The Itinerant Photographer Collection consists of 473 glass-plate negatives, taken
between late January and early March of 1934, that document businesses in Corpus
Christi, Texas, and the nearby cities and towns of Galveston, Sinton, Woodsboro,
Refugio. The images represent a cross-section of daily life in coastal Texas as
depict the workers, clients, and patrons of the businesses. Included are men and
women of various economic, professional, and ethnic backgrounds, such as business
owners and employees, professionals and their assistants, government workers,
manual laborers, as well as African-American and Hispanic workers.
The negatives were grouped during the 1970s into eight business categories, and this
arrangement has been retained. The categories are: Agricultural Industry, Building
Construction, Business, Government, Manufacturing, Recreation, Services, and
More than half the collection falls under the Business category, which is divided
into two subgroups, retail and wholesale. Retail Business, the largest group (228
negatives), consists of images of car dealerships, dry goods stores, drug stores,
cafes, grocery stores, department stores, and hardware stores. Wholesale Business
(26 negatives) includes images of beverage suppliers, grocery dealers, and oil
The Services category, also large in size, is divided into the following
subcategories: Automotive, Business, Medical, and Personal. Automotive Services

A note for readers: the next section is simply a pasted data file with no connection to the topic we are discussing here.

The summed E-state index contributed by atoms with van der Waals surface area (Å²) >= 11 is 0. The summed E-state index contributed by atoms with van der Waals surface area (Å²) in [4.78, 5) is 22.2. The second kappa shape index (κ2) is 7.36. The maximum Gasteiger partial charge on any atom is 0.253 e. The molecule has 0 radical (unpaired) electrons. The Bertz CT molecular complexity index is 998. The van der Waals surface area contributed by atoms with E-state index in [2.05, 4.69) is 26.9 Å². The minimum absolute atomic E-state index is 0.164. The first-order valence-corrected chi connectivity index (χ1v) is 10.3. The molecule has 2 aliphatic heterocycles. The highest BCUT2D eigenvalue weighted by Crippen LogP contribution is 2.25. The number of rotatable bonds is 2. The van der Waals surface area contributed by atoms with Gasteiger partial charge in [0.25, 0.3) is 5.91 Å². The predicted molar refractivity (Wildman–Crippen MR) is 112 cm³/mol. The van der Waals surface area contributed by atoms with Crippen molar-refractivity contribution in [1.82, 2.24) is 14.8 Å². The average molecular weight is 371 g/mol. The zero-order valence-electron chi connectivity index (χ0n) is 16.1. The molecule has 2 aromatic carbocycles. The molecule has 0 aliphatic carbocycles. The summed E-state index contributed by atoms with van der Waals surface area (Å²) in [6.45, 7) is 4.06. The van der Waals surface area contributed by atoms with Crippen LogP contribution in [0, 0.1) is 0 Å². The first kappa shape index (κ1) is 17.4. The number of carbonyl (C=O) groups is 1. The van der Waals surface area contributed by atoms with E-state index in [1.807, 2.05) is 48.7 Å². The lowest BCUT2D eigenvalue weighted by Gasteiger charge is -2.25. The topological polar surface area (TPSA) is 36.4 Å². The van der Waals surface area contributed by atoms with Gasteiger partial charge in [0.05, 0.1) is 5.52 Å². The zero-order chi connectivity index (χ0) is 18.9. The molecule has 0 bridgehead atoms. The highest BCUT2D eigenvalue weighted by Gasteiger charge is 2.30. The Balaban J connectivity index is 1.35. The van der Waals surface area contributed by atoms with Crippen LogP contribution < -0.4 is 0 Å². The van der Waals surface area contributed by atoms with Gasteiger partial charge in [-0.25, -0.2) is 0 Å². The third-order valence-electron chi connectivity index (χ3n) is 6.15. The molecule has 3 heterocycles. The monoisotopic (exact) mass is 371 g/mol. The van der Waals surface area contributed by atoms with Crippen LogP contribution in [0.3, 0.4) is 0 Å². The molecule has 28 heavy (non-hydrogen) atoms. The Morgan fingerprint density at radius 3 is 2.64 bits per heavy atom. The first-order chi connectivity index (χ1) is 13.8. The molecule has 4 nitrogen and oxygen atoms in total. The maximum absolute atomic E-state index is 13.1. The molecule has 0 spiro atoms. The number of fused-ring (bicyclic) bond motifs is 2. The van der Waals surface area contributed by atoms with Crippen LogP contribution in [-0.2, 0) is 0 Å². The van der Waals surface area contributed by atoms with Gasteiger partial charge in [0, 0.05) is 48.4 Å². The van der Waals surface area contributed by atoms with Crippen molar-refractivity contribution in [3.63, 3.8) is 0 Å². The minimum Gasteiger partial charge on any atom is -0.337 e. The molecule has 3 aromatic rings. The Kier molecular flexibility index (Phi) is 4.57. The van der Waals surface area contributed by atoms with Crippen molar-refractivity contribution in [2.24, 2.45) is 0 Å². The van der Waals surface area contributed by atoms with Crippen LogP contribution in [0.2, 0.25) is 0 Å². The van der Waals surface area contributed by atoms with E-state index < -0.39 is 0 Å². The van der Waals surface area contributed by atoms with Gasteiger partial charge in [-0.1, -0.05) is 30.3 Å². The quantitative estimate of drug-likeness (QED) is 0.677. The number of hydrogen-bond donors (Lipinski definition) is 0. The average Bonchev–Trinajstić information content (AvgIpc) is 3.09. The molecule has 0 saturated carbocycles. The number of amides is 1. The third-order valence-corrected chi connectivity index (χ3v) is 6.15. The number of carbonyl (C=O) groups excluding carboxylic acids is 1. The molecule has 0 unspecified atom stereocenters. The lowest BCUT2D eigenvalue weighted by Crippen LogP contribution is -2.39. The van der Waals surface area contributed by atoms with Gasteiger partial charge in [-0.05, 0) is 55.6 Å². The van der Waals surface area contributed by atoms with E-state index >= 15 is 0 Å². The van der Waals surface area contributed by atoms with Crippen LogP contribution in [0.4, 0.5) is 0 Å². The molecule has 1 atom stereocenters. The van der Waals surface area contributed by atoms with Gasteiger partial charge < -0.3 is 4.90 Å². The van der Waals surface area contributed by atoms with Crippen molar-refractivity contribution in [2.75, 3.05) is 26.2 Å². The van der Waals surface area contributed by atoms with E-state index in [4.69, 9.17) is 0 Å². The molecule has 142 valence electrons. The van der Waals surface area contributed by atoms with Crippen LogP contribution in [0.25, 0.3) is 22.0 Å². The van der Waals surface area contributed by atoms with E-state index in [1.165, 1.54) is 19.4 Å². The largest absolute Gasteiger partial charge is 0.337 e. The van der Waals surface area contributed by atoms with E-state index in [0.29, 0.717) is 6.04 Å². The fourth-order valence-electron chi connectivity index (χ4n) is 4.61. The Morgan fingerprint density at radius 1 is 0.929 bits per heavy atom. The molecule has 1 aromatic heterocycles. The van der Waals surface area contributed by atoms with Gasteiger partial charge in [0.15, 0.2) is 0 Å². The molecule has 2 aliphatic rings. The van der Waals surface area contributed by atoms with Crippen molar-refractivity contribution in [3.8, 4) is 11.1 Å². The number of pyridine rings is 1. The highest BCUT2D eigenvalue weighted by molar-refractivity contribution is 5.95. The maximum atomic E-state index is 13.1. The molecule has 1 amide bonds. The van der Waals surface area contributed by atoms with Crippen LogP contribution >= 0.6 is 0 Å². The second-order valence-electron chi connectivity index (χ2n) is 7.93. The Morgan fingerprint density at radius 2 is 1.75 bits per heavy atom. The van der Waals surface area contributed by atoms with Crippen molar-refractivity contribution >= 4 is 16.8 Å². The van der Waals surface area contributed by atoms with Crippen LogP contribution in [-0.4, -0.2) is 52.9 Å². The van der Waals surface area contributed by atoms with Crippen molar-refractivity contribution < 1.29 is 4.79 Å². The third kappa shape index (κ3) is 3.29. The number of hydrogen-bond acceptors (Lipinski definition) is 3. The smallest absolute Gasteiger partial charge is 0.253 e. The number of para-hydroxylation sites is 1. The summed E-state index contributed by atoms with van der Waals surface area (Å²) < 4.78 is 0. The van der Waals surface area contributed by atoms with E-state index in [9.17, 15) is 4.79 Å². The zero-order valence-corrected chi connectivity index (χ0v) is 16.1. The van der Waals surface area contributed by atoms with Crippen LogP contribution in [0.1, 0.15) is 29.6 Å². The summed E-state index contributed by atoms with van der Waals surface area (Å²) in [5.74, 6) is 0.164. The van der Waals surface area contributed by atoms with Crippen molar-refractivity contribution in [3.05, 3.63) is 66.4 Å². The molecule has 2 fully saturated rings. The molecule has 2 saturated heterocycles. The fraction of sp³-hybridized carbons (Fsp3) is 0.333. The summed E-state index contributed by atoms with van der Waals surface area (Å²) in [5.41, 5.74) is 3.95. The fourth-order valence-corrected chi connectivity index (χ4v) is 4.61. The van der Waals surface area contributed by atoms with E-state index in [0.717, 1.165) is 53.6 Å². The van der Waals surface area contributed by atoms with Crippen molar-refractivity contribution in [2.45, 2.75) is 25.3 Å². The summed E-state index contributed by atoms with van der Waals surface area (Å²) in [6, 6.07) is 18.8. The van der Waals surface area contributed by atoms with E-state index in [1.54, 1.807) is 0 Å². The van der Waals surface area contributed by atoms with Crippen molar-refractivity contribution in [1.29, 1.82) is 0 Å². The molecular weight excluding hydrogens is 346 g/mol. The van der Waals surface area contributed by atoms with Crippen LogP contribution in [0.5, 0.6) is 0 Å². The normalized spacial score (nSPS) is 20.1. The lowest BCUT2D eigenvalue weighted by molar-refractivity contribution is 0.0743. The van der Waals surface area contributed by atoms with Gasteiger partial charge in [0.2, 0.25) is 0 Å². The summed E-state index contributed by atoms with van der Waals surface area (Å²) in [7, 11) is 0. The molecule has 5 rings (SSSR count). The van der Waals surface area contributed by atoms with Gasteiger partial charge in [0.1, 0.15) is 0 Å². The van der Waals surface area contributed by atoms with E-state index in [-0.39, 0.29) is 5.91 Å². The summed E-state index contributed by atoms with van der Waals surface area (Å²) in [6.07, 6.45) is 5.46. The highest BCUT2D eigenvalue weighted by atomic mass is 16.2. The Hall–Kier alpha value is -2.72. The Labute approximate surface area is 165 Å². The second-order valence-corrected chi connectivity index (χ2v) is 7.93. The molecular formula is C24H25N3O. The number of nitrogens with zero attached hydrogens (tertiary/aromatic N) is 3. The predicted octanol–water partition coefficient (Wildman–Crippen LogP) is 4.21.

negatives) includes images of repair shops, garages, and parts shops. Business
Services (26 negatives) consists of images depicting law offices, real estate
companies, telegraph offices, and transportation companies, among others. The
in Medical Services (11 negatives) depict physicians, dentists, and optometrists.
Personal Services (56 negatives) is comprised of images of barber shops, dry
cleaners, laundries, hotels, beauty salons, and shoe repair shops.
Government consists of 56 negatives of offices, all of which were located in the old
1919 Nueces County Courthouse. Included are images of the offices of judges,
courthouse officials, and sheriffs, as well as a number that are unidentified.
The Manufacturing category consists of 33 negatives. Included are images of bottling
companies, iron works, printing companies, and machine shops.
The smallest categories are Agriculture Industry (8 negatives), Building Construction
(1 negative), Recreation (1 negative), and Unidentified Businesses (4 negatives).
Agricultural Industry includes images of a cotton company, an elevator company,
seed companies. The Building Construction negative shows the interior of a
commercial tiling firm, the Recreation negative depicts a group of men inside
hall, and the Unidentified Businesses negatives show interior views of offices.
The photographs were not intended as documentary images for advertising or
journalistic purposes, but as mementos for the people depicted. The images are
as formal as studio portraits, but they are more formal than snapshots. Because
photographer was not directly associated with the businesses and took these
photographs essentially on the spur of the moment, the images possess an
improvisational quality. As a result, these images capture how these businesses